How many messes do I have to clean up / for what comes out of your mouth? / After the fire died out, the ashes were swept. / No house, no clothes, no furniture, no books, nothing left. / No sign of us living there. / Life is funny sometimes. / It takes fire after fire until the water comes. / It was cool, soothing, beautiful and glowing. / Unfortunately now, / there is only the dimness / of the sunset, / happening too many times.
In this poem there’s the fire, then the water and the cool soothing beauty. I found these particular near-to-ending lines to be almost a birth or a form of re-birth:
Life is funny sometimes. It takes fire after fire until the water comes. It was cool, soothing, beautiful and glowing.
GM: I love the different reactions I get to some of my poems. This poem is not about re-birth at all. Some people never get their relationships right. They jump from person to person or end up with the same type of person time after time. It is a destructive relationship that fails. What is left? Nothing. The person, if they learn, hopefully will choose the right one, then the water will be beautiful, but most of the time, it’s too late. The last line of the poems shows us this. The person ends up cleaning mess after mess from the men in her life who are total jerks.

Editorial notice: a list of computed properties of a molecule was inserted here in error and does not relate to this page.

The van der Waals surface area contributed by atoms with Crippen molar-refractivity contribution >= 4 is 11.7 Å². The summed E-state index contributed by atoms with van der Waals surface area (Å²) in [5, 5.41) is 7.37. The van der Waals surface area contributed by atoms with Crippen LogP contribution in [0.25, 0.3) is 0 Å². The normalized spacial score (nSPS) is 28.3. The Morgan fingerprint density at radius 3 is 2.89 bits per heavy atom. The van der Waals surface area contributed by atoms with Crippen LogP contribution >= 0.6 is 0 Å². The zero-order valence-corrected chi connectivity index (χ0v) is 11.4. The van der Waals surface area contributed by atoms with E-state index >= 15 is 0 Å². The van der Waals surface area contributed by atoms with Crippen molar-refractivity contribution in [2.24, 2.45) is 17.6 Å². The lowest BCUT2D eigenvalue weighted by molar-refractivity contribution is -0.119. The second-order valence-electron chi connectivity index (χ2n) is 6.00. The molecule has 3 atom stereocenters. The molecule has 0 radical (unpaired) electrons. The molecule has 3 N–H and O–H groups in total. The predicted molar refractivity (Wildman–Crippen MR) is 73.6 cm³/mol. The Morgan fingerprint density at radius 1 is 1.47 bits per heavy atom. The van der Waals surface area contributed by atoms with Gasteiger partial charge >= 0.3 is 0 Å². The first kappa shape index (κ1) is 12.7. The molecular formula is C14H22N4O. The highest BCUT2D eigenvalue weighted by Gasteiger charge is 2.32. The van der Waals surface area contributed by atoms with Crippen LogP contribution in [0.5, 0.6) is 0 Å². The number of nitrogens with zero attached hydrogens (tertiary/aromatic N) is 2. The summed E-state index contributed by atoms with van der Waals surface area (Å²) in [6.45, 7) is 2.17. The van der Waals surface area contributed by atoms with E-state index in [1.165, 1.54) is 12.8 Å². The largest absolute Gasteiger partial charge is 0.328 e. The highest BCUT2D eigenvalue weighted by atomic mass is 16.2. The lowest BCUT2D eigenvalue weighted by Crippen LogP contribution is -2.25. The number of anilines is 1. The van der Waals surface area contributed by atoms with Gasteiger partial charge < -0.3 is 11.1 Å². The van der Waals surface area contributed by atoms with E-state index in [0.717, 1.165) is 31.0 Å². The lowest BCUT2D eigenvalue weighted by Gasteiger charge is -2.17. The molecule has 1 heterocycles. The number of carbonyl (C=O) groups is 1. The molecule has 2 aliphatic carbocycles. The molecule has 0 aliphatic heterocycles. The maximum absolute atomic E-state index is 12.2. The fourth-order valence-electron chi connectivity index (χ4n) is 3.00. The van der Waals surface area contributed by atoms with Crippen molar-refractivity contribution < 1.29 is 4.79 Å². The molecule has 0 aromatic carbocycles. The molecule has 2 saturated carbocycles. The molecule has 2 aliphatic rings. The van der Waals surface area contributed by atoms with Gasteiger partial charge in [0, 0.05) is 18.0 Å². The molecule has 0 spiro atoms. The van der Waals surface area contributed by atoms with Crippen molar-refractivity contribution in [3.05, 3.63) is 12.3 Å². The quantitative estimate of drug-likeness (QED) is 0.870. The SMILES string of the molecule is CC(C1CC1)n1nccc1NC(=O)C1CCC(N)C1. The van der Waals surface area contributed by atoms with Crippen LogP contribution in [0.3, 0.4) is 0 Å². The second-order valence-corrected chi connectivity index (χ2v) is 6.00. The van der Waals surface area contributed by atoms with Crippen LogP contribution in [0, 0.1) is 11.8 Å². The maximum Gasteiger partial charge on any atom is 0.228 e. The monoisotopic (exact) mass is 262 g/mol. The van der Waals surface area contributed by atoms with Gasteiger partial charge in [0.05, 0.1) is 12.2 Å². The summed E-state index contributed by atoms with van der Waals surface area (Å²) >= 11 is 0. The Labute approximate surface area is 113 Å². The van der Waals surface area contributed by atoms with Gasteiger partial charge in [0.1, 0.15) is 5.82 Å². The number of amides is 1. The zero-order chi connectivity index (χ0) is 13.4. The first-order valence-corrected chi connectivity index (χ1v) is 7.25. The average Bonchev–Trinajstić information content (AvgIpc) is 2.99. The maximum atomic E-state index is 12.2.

ST: Life can definitely be a hairy mess. Reminds me of the Eugene O’Neill play The Hairy Ape. I am enamored by the humor that is intrinsic to who you are as a person. Humor that often resolves things by the end of the poem, not by sucking up but by being realistic, throwing your pail of water then moving along. For instance, your poem from the “Buried” section that you titled “Escape”:
Trying to escape, but I am surrounded by flatland.
No place to go.
If I stand behind the tree, you will find me,
behind the barn, you will find me,
behind the house, you will find me.
You would not expect me to hide
down by the Illinois River or in the
caves of Starved Rock. I will be there until
my body decays.
I will become a beautiful plant.
When you walk past, I will
give you a rash.
This is one of the most exquisite perfect endings. She will become a beautiful plant that will poison him. Tra-la!
GM: I had so much fun writing this poem. The ending came fast. You would be surprised how many stories I hear from people wanting revenge.
ABOUT THE AUTHOR
Susan Isla Tepper has been a published writer for twenty years and is the author of twelve books and two plays. She writes in all genres, with stories, poems, interviews, essays and opinion columns published extensively worldwide. An award-winning author, Tepper received a Pulitzer Prize Nomination for the novel What May Have Been (adapted for the stage and re-titled The Crooked Heart) and currently in the production phase. Among many awards and honors she was a winner in the Francis Ford Coppola Zoetrope Contest for the Novel (2003), Second Place Winner in Story/South Million Writers Award, winner of Best Story of 17 Years of Vestal Review, and nominated 19 times for the Pushcart Prize. Tepper lives with her husband in the New York area.